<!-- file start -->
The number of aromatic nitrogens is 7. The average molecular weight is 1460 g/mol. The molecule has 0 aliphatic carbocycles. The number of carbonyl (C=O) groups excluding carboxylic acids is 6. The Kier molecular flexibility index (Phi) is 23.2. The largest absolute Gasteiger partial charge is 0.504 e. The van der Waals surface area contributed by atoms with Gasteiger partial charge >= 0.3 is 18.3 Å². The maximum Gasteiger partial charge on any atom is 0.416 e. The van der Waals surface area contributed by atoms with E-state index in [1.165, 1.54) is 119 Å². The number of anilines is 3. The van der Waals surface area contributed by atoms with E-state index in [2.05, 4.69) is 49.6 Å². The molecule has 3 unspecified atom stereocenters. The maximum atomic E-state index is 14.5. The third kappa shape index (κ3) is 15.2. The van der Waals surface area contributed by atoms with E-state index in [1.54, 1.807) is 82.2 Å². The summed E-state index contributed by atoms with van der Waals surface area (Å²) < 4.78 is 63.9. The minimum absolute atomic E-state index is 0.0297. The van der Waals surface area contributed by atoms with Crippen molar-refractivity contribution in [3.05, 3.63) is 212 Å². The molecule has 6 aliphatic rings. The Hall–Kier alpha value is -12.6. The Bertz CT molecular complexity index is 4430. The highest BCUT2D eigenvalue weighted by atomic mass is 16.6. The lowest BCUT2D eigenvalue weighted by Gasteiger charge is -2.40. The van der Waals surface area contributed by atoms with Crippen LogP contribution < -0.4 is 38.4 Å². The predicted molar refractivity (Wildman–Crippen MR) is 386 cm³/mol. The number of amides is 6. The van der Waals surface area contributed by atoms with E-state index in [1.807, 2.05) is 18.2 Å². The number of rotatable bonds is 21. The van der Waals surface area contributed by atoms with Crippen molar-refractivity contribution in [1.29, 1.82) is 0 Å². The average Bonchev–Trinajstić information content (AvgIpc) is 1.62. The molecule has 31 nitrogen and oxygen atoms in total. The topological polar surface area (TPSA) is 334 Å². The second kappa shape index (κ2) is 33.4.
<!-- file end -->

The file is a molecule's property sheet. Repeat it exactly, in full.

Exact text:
The number of aromatic nitrogens is 7. The average molecular weight is 1460 g/mol. The molecule has 0 aliphatic carbocycles. The number of carbonyl (C=O) groups excluding carboxylic acids is 6. The Kier molecular flexibility index (Phi) is 23.2. The largest absolute Gasteiger partial charge is 0.504 e. The van der Waals surface area contributed by atoms with Gasteiger partial charge >= 0.3 is 18.3 Å². The maximum Gasteiger partial charge on any atom is 0.416 e. The van der Waals surface area contributed by atoms with E-state index in [1.165, 1.54) is 119 Å². The number of anilines is 3. The van der Waals surface area contributed by atoms with E-state index in [2.05, 4.69) is 49.6 Å². The molecule has 3 unspecified atom stereocenters. The maximum atomic E-state index is 14.5. The third kappa shape index (κ3) is 15.2. The van der Waals surface area contributed by atoms with E-state index in [1.54, 1.807) is 82.2 Å². The summed E-state index contributed by atoms with van der Waals surface area (Å²) < 4.78 is 63.9. The minimum absolute atomic E-state index is 0.0297. The van der Waals surface area contributed by atoms with Crippen molar-refractivity contribution in [3.05, 3.63) is 212 Å². The molecule has 6 aliphatic rings. The Hall–Kier alpha value is -12.6. The Bertz CT molecular complexity index is 4430. The highest BCUT2D eigenvalue weighted by atomic mass is 16.6. The lowest BCUT2D eigenvalue weighted by Gasteiger charge is -2.40. The van der Waals surface area contributed by atoms with Crippen LogP contribution < -0.4 is 38.4 Å². The predicted molar refractivity (Wildman–Crippen MR) is 386 cm³/mol. The number of amides is 6. The van der Waals surface area contributed by atoms with E-state index in [1.807, 2.05) is 18.2 Å². The number of rotatable bonds is 21. The van der Waals surface area contributed by atoms with Crippen molar-refractivity contribution in [1.29, 1.82) is 0 Å². The average Bonchev–Trinajstić information content (AvgIpc) is 1.62. The molecule has 31 nitrogen and oxygen atoms in total. The topological polar surface area (TPSA) is 334 Å². The second kappa shape index (κ2) is 33.4.